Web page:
(Chinese, B. 1955)
dated '1994'; signed in Chinese (lower right)
oil on canvas
72.5 x 60.3 cm. (28 1/2 x 23 3/4 in.)
Painted in 1994
Private Collection, Asia

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Eric Chang
Eric Chang

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Lot Essay

Audacious variety in style and consistent endeavour in merging Western style with Chinese traditional culture might be the best words to introduce Zhou Chunya's rich oeuvre ranging from Tibetan figures and landscapes, Rock series, Green Dog series to recent Peach Blossom series. Zhou's artistic career spanning five decades from the late 1970s to the present proves his unparalleled innate talent and trained dexterity in handling oil paints among his contemporary Chinese artists. Zhou's genuine spiritual freedom and instinctive passion for art naturally lead him to travel many different parts of the world and create diversity in styles and themes directly reflecting his personal life experiences. Despite the constant developments in style, Zhou's paintings consistently display his devotion to traditional Chinese art, while absorbing Western practices, especially German neo-Expressionism.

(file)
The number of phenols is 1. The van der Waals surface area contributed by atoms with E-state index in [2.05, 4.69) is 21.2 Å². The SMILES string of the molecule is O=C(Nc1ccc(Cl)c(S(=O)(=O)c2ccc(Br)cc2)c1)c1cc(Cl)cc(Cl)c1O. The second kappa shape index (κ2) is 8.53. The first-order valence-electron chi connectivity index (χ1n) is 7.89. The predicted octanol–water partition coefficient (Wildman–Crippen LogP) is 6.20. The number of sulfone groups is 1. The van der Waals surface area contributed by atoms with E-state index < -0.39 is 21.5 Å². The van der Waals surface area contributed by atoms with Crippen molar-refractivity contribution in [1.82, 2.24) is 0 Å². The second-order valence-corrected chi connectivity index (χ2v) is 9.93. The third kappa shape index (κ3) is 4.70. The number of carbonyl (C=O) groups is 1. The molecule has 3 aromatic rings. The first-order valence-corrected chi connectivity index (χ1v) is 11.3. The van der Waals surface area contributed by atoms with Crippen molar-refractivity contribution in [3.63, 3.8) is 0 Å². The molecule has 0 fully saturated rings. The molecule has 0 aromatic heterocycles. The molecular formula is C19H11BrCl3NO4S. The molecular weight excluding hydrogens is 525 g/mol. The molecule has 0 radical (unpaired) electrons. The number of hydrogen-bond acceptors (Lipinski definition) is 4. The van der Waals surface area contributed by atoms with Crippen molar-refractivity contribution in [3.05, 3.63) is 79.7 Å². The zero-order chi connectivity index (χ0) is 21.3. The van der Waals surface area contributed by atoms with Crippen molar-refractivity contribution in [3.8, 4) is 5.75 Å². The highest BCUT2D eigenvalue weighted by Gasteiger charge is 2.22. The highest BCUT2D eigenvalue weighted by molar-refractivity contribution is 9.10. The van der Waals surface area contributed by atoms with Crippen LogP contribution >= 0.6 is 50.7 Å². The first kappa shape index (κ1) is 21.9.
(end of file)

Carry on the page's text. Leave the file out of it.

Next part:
Figure (Lot 416), belongs to his Rock series which Zhou developed since 1992 after returning to his hometown Chengdu from his studies in Germany, is one of the best examples to examine Zhou's genuine talent as a painter in many respects. At the first glance, the painting mesmerizes the viewer with powerful brushstrokes within the multiple layers of thick and saturated monotonous green colour and enriched textures. Upon close examination the painting unveils Zhou's thoughtful elaboration in creating his own expressionistic style through carefully choosing a theme of human figure and expressing it in solid and concrete forms resembling to mountain rock or as if human transforming into rock. In so doing, Zhou combines human and nature in one form following traditional Chinese thought of oneness of two elements, while instantly capturing viewers' eyes with compelling colour and dynamic brushstrokes regardless their cultural backgrounds.

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